anywhere from $50,000 to $100,000 a year
by operating its own lighting plant.
Probably there would be no need of
-building a plant after the bonds had been
authorized by the vote of the people. The
mere fact that the council would thereby
be put in a position to threaten the pres
ent lighting monopoly in 'Minneapolis
would undoubtedly bring the General
■Electric company to make reasonable
terms, as had been done in other cities.
In either event, therefore, there would
result a vast saving annually to the tax
payers. Municipal electric lighting was a
sound business proposition.
But all appeals fell on deaf ears. The
aldermen had made up their minds and
could not be moved. For gentlemen wno
were cock sure that they had the right of
the matter they did a lot of explaining of
their votes, however. Some labored pain
fully in the operation. Others presented
their views very ingenuously. Some who
on principles were opposed to undertaking
the burden of municipal lighting at this
time nevertheless voted for the proposi
tion to submit the case to a popular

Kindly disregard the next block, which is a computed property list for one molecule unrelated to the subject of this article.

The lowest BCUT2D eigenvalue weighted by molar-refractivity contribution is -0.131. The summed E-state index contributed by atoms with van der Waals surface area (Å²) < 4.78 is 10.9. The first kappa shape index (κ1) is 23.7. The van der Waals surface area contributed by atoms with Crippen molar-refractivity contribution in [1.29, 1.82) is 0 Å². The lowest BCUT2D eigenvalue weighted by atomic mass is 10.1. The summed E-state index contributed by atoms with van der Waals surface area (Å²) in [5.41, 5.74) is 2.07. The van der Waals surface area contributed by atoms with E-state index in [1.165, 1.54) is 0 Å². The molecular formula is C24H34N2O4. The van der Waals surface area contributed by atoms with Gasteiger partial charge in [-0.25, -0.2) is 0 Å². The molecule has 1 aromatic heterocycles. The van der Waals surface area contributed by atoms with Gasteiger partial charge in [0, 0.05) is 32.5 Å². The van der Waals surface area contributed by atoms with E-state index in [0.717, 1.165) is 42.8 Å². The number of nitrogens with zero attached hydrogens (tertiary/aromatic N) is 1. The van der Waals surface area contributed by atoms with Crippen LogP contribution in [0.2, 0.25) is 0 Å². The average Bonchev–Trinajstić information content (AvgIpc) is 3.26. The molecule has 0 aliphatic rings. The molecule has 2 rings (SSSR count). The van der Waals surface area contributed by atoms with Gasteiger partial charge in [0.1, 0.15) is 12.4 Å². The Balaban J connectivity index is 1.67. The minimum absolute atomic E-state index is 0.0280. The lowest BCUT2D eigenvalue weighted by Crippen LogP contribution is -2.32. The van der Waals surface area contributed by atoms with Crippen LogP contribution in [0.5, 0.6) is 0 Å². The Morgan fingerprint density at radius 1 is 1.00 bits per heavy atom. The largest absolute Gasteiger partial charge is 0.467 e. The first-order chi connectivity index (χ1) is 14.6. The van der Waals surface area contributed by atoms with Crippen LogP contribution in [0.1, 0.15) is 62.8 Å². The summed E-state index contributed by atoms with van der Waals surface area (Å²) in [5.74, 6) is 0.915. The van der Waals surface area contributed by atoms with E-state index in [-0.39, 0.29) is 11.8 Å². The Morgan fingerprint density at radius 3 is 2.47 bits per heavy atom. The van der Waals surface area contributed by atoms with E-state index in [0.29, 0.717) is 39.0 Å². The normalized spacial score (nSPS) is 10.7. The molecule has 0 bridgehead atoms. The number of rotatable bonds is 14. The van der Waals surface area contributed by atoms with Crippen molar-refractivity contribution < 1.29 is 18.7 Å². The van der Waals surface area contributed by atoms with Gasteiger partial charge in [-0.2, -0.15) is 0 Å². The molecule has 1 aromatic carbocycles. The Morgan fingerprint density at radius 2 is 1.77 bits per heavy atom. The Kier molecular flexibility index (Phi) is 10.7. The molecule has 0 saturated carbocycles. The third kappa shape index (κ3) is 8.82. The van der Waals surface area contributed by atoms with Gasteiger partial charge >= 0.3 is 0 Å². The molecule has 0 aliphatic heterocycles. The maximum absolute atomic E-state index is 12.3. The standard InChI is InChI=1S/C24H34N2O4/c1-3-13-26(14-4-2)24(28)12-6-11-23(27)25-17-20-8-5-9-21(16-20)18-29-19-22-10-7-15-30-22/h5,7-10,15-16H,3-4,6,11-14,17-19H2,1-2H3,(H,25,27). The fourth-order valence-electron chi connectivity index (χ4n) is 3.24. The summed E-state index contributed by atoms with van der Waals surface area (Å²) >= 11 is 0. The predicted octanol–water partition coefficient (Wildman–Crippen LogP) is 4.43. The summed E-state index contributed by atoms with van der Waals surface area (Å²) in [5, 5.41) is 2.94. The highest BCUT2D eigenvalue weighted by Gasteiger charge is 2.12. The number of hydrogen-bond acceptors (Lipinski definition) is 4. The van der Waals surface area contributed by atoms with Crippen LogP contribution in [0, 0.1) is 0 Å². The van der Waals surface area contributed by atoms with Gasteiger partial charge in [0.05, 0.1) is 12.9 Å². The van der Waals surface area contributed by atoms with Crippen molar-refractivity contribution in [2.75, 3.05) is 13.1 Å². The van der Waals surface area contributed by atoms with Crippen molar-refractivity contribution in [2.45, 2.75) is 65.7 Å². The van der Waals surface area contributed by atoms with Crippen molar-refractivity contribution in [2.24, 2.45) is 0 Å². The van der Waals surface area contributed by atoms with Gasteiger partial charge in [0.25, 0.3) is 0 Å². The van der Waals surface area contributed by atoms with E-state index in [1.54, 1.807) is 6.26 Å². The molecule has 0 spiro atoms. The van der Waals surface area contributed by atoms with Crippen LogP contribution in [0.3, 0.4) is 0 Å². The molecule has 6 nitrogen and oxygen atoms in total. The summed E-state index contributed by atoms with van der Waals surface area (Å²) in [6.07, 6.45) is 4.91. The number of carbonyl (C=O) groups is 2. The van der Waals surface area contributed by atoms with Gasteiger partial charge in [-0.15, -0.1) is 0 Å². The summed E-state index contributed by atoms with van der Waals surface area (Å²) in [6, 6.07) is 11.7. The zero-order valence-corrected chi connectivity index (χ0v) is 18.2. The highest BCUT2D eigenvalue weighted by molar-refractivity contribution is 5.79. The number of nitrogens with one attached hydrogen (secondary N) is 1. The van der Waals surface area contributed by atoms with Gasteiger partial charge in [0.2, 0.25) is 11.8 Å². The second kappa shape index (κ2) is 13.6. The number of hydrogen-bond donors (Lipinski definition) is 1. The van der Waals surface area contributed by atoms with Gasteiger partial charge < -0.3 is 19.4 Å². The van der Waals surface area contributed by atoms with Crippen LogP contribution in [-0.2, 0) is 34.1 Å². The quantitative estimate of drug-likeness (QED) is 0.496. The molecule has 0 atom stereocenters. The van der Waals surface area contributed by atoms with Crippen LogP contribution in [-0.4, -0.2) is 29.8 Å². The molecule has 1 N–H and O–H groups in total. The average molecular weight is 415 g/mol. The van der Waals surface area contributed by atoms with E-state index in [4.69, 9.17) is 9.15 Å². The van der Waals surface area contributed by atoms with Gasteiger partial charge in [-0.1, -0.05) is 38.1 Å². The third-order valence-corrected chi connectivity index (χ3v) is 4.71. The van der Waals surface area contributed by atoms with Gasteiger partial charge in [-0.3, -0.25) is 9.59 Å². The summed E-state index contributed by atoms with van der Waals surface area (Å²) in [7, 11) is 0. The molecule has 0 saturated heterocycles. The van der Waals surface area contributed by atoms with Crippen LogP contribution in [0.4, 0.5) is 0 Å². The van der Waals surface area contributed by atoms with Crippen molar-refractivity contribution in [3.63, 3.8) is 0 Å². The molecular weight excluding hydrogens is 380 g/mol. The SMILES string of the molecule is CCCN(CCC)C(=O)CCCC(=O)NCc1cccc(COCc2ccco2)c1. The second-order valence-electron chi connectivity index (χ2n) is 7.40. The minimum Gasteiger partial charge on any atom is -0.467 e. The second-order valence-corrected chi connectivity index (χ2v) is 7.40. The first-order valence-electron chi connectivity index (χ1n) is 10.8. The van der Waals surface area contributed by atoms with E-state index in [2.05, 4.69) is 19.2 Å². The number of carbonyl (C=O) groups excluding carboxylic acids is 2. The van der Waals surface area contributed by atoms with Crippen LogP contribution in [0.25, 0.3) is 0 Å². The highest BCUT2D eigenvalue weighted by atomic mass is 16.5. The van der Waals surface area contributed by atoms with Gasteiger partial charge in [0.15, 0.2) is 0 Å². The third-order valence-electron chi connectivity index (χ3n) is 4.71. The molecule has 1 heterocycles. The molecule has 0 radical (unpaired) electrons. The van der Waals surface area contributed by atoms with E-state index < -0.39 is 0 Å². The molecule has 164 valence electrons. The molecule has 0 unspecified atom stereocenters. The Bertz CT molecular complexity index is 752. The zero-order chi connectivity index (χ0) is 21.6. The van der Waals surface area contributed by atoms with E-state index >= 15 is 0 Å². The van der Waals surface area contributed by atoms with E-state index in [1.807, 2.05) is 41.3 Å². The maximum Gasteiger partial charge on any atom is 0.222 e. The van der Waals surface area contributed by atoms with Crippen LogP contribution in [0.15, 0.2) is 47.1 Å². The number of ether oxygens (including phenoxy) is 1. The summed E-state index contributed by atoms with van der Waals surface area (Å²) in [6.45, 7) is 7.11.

■vote, on the theory that the people had
the right to speak for themselves in the
matter. ' The vote on the measure was
as follows:
In favor of submitting the question to
the people:
Chatfleld, Leighton, S. E. Adams, Rand,
McLaskey, McCune, Powers, A. S. Adams,
President Jones—
Against: Foell, Ryan, Lane, Mumm, Mer
rill, Holmes, Nels J. Nelson, Main, Mc-
Coy, Larson, Dwyer, Peterson, Peter Nelson,
Castle, Sutherland, Schoonmaker—l6.
It will be noticed from the vote that
Aldermen Main and McCoy, who voted in
the committee three weeks ago in favor
of the proposition, lined up on the other
side on the final test.
C. G. W. Ordinance Set Back.
The railroad committee of the council
recived a heavy blow last night, when by
a vote of 15 to 10, the council turned down
its report recommending the passage of an
ordinance granting the Chicago Great
Western Railway company the right to
operate four more tracks across Second
street in the rear of its terminal station.
The sixth ward aldermen led the fight
against the ordinance. The presumption
is now that the company will have to
agree to accept an ordinance requiringi
it to pay special assessments against all
its property in the city, instead of only
that directly Involved.
The Northwestern Telephone company,
under the stimulus of active competition,
has finally developed a liberal streak to
ward the city. Last night the company
submitted a proposition to the council
offering to give the various city offices